Can the MS 51 view of talent be extended to everyone, or only to an elite few?

It’s not an easy question. You got into 51 through a talent audition, which suggests that some people have it, and some people don’t.

We know from America’s Got Talent that some people have better singing voices than others. But if it was possible for everyone here to find some success, is is possible for everyone? Do we believe that everyone has the potential to unlock hidden talents, or just some people? Can the kind of success you’ve seen here be extended to everyone, or is it just a bubble?

The same can be asked of our neighborhood. We live in a pretty special place. People from all around the world. Prospect Park. Public transportation that allows access to the best the world has to offer. Locally owned businesses. Enormous talent. But can it be extended, or is it just a bubble?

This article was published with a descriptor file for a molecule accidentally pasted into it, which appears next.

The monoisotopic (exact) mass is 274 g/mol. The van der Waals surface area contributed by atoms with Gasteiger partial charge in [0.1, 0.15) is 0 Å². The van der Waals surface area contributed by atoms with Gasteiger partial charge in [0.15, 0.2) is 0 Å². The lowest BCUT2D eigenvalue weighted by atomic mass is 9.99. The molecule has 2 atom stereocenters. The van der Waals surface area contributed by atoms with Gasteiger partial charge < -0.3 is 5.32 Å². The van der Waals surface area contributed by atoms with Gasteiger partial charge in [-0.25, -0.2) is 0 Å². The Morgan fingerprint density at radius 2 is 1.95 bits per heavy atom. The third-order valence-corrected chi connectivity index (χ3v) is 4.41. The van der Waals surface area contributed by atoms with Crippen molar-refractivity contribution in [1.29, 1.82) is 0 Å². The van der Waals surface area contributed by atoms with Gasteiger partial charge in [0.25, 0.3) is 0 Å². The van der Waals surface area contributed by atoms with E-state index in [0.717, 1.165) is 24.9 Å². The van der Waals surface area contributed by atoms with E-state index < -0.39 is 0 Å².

A recent book by Richard Reeves called Dream Hoarders asks this question. He argues that it's not just the 99% vs the 1%, as we have chanted in the streets -- but that in some ways we might better see it as the upper 20% versus the rest -- that we hoard the best schools, the best homes, the best neighborhoods, in the hope of passing them on to our kids.

Now, don't get me wrong. I think we have something pretty special here, in this school and in this community. Something we work hard for, and want everyone to have. 

But if we really believe in the secret of the talents -- that everyone has the ability to develop their freest and fullest selves, and deserves an equal chance to find them -- then we have some pretty serious work to do.